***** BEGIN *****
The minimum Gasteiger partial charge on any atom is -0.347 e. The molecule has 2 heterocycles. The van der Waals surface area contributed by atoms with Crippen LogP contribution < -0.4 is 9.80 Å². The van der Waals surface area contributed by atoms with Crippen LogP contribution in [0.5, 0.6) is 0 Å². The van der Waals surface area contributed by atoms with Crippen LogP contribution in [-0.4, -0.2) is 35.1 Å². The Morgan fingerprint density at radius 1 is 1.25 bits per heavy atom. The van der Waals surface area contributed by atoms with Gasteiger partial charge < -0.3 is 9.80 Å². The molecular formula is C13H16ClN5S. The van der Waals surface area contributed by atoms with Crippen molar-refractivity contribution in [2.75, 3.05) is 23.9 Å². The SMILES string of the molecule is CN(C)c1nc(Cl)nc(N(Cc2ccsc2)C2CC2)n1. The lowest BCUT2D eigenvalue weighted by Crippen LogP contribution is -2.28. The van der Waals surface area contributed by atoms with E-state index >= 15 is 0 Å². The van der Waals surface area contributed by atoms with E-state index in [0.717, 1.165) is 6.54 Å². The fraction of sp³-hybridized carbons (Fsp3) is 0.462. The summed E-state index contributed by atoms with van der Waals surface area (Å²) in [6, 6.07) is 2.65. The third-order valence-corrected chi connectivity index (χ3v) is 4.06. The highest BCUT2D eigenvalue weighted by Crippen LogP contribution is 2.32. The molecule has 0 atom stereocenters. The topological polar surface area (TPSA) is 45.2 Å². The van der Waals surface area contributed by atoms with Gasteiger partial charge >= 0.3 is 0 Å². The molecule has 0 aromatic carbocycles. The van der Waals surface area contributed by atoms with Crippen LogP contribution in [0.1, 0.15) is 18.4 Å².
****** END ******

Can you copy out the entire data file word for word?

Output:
The minimum Gasteiger partial charge on any atom is -0.347 e. The molecule has 2 heterocycles. The van der Waals surface area contributed by atoms with Crippen LogP contribution < -0.4 is 9.80 Å². The van der Waals surface area contributed by atoms with Crippen LogP contribution in [0.5, 0.6) is 0 Å². The van der Waals surface area contributed by atoms with Crippen LogP contribution in [-0.4, -0.2) is 35.1 Å². The Morgan fingerprint density at radius 1 is 1.25 bits per heavy atom. The van der Waals surface area contributed by atoms with Gasteiger partial charge < -0.3 is 9.80 Å². The molecular formula is C13H16ClN5S. The van der Waals surface area contributed by atoms with Crippen molar-refractivity contribution in [2.75, 3.05) is 23.9 Å². The SMILES string of the molecule is CN(C)c1nc(Cl)nc(N(Cc2ccsc2)C2CC2)n1. The lowest BCUT2D eigenvalue weighted by Crippen LogP contribution is -2.28. The van der Waals surface area contributed by atoms with E-state index >= 15 is 0 Å². The van der Waals surface area contributed by atoms with E-state index in [0.717, 1.165) is 6.54 Å². The fraction of sp³-hybridized carbons (Fsp3) is 0.462. The summed E-state index contributed by atoms with van der Waals surface area (Å²) in [6, 6.07) is 2.65. The third-order valence-corrected chi connectivity index (χ3v) is 4.06. The highest BCUT2D eigenvalue weighted by Crippen LogP contribution is 2.32. The molecule has 0 atom stereocenters. The topological polar surface area (TPSA) is 45.2 Å². The van der Waals surface area contributed by atoms with Gasteiger partial charge >= 0.3 is 0 Å². The molecule has 0 aromatic carbocycles. The van der Waals surface area contributed by atoms with Crippen LogP contribution in [0.1, 0.15) is 18.4 Å².